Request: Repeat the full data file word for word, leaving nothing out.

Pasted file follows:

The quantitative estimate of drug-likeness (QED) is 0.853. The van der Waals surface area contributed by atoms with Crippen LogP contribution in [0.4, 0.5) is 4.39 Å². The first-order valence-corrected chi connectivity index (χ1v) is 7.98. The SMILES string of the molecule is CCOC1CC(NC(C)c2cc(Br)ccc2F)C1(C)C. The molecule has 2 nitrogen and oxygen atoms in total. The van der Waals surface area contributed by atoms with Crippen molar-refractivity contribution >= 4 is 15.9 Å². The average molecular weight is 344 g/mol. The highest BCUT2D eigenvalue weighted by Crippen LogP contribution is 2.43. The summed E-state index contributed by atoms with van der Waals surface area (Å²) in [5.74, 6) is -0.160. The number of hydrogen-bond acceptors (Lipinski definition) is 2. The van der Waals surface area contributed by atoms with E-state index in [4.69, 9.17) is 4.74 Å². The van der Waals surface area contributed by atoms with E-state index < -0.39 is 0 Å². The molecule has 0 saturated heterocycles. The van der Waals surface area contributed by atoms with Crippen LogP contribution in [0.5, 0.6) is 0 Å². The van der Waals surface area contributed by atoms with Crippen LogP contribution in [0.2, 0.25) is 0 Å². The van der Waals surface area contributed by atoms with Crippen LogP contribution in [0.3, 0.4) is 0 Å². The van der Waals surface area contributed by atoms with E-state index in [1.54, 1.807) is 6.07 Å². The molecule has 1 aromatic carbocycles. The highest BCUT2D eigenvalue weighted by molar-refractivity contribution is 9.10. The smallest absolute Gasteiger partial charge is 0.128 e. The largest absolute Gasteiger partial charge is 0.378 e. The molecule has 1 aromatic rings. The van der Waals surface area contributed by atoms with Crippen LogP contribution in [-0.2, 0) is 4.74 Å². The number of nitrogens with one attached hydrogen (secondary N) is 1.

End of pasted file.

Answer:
The quantitative estimate of drug-likeness (QED) is 0.853. The van der Waals surface area contributed by atoms with Crippen LogP contribution in [0.4, 0.5) is 4.39 Å². The first-order valence-corrected chi connectivity index (χ1v) is 7.98. The SMILES string of the molecule is CCOC1CC(NC(C)c2cc(Br)ccc2F)C1(C)C. The molecule has 2 nitrogen and oxygen atoms in total. The van der Waals surface area contributed by atoms with Crippen molar-refractivity contribution >= 4 is 15.9 Å². The average molecular weight is 344 g/mol. The highest BCUT2D eigenvalue weighted by Crippen LogP contribution is 2.43. The summed E-state index contributed by atoms with van der Waals surface area (Å²) in [5.74, 6) is -0.160. The number of hydrogen-bond acceptors (Lipinski definition) is 2. The van der Waals surface area contributed by atoms with E-state index in [4.69, 9.17) is 4.74 Å². The van der Waals surface area contributed by atoms with E-state index < -0.39 is 0 Å². The molecule has 0 saturated heterocycles. The van der Waals surface area contributed by atoms with Crippen LogP contribution in [0.5, 0.6) is 0 Å². The van der Waals surface area contributed by atoms with Crippen LogP contribution in [0.2, 0.25) is 0 Å². The van der Waals surface area contributed by atoms with Crippen LogP contribution in [0.3, 0.4) is 0 Å². The van der Waals surface area contributed by atoms with E-state index in [1.54, 1.807) is 6.07 Å². The molecule has 1 aromatic carbocycles. The highest BCUT2D eigenvalue weighted by molar-refractivity contribution is 9.10. The smallest absolute Gasteiger partial charge is 0.128 e. The largest absolute Gasteiger partial charge is 0.378 e. The molecule has 1 aromatic rings. The van der Waals surface area contributed by atoms with Crippen LogP contribution in [-0.2, 0) is 4.74 Å². The number of nitrogens with one attached hydrogen (secondary N) is 1.